Why we lie


Just finishing up Karl Marlantes’ What it is Like to go to War (New York, Atlantic Monthly Press). It is not an easy book even as it is a quick read. There are many psychological frailties brought to the surface that should unnerve any reader, and not just those who want to know about war changes a person. One such human foible, lying, gets a whole chapter. After describing types of lies we tell, he has this to say about why we lie,

We lie because we find ourselves in positions where it appears the truth will hurt us. But a truth isn’t a thing like a flying rock. So by “hurt us” we must mean it will hurt some goal toward which we strive. And we’ve managed to confuse that goal with a definition of ourselves. “Hurt our ability to achieve our ends” equates to “hurt us.” Worse, we have such a large number of goals to use to define ourselves that we rarely know which to apply at any particular time. I want to be a hero. I want to stay alive. I want to be a good officer. I want my troops to like me. I want to defend my commanding officer. I want his job. I want to tell the whole world how incredibly difficult a time I have just had. I don’t want to look like a crybaby. I want to uphold the honor of my service. I want to get even. (p. 132)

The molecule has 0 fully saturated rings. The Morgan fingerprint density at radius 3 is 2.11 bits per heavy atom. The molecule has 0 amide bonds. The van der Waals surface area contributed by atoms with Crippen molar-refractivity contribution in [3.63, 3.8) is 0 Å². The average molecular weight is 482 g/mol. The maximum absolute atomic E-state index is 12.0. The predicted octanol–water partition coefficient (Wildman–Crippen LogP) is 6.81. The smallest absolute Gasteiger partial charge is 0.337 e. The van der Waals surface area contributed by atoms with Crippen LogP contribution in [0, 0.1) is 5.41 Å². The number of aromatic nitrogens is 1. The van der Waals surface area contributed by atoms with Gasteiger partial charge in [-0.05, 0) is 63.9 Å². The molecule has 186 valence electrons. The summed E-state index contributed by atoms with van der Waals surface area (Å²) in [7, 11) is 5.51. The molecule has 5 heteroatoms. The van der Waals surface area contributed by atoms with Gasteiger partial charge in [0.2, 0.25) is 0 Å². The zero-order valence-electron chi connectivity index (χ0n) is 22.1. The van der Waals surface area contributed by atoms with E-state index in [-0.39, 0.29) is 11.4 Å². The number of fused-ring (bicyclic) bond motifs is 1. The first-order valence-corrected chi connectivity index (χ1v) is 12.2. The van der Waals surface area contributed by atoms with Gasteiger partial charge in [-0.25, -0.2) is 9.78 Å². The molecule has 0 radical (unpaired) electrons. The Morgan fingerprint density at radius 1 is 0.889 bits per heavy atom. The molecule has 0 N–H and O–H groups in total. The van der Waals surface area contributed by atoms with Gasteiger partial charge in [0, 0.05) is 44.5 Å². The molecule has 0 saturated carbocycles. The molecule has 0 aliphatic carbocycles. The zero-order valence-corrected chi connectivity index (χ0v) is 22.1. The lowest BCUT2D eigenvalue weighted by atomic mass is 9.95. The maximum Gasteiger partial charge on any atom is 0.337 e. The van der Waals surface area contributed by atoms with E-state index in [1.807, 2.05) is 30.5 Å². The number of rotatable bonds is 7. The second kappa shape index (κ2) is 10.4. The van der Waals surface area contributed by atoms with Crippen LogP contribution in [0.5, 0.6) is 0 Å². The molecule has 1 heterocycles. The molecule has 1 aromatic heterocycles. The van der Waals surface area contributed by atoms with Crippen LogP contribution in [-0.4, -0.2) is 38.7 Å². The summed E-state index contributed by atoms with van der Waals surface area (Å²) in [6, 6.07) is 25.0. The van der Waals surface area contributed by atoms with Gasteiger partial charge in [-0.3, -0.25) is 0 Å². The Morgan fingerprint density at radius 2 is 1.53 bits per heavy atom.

I think Marlantes nails us all here. We might not struggle with the same wants but surely we can find ourselves in the same sort of struggle between hero and self, between getting what we want and doing the right thing. And we get confused as to what will get hurt if we tell the truth. Though we lie to ourseves that our lies are to protect others, mostly we lie to protect our own self.

4 Comments

Filed under Good Books, Great Quotes

4 responses to “Why we lie

  1. Tom

    Yep, I think that covers most of it. There’s a great little book that could be a companion volume – “Mistakes Were Made (but not by me): Why we Justify Foolish Beliefs, Bad Decisions, and Hurtful Acts” (C Tavris and E Aronson). The authors look at cognitive dissonance as a primary motivator rather than rational thought. A little irreverent, but interesting. Certainly fits the scenarios above.

  2. Yes, saw that book and liked it. Loved the title! Somewhere on this site (you could search if interested), I talked about a book called “On Apology”. Also covered the ways we lie in apologies. Useful.

  3. debbie

    So then humility would be a good antidote to lying…

  4. Tom

    Ha! Excellent point, Debbie. Humble people don’t need to lie…

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